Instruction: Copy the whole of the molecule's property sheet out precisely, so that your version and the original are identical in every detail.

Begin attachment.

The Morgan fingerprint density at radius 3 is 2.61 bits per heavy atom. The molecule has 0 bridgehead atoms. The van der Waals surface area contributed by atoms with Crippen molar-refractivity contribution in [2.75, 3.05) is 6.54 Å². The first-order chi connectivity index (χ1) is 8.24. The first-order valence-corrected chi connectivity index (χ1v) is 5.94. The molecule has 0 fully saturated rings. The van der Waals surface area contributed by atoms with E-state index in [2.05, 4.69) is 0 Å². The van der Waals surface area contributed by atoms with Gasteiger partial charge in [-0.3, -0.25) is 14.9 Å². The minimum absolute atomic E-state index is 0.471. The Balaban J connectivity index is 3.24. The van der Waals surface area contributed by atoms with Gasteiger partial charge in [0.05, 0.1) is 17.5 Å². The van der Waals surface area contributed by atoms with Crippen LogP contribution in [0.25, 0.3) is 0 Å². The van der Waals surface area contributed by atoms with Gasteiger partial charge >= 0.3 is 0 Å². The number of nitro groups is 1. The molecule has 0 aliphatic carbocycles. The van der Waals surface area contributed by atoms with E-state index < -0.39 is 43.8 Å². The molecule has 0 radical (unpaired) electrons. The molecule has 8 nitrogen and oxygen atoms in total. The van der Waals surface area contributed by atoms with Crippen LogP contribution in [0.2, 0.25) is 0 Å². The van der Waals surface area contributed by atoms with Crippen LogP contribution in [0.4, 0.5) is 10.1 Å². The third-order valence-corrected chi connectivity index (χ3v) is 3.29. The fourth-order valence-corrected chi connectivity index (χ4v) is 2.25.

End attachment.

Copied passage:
The Morgan fingerprint density at radius 3 is 2.61 bits per heavy atom. The molecule has 0 bridgehead atoms. The van der Waals surface area contributed by atoms with Crippen molar-refractivity contribution in [2.75, 3.05) is 6.54 Å². The first-order chi connectivity index (χ1) is 8.24. The first-order valence-corrected chi connectivity index (χ1v) is 5.94. The molecule has 0 fully saturated rings. The van der Waals surface area contributed by atoms with E-state index in [2.05, 4.69) is 0 Å². The van der Waals surface area contributed by atoms with Gasteiger partial charge in [-0.3, -0.25) is 14.9 Å². The minimum absolute atomic E-state index is 0.471. The Balaban J connectivity index is 3.24. The van der Waals surface area contributed by atoms with Gasteiger partial charge in [0.05, 0.1) is 17.5 Å². The van der Waals surface area contributed by atoms with Crippen LogP contribution in [0.25, 0.3) is 0 Å². The van der Waals surface area contributed by atoms with Gasteiger partial charge >= 0.3 is 0 Å². The number of nitro groups is 1. The molecule has 0 aliphatic carbocycles. The van der Waals surface area contributed by atoms with E-state index < -0.39 is 43.8 Å². The molecule has 0 radical (unpaired) electrons. The molecule has 8 nitrogen and oxygen atoms in total. The van der Waals surface area contributed by atoms with Crippen LogP contribution in [0.2, 0.25) is 0 Å². The van der Waals surface area contributed by atoms with Crippen LogP contribution in [0.4, 0.5) is 10.1 Å². The third-order valence-corrected chi connectivity index (χ3v) is 3.29. The fourth-order valence-corrected chi connectivity index (χ4v) is 2.25.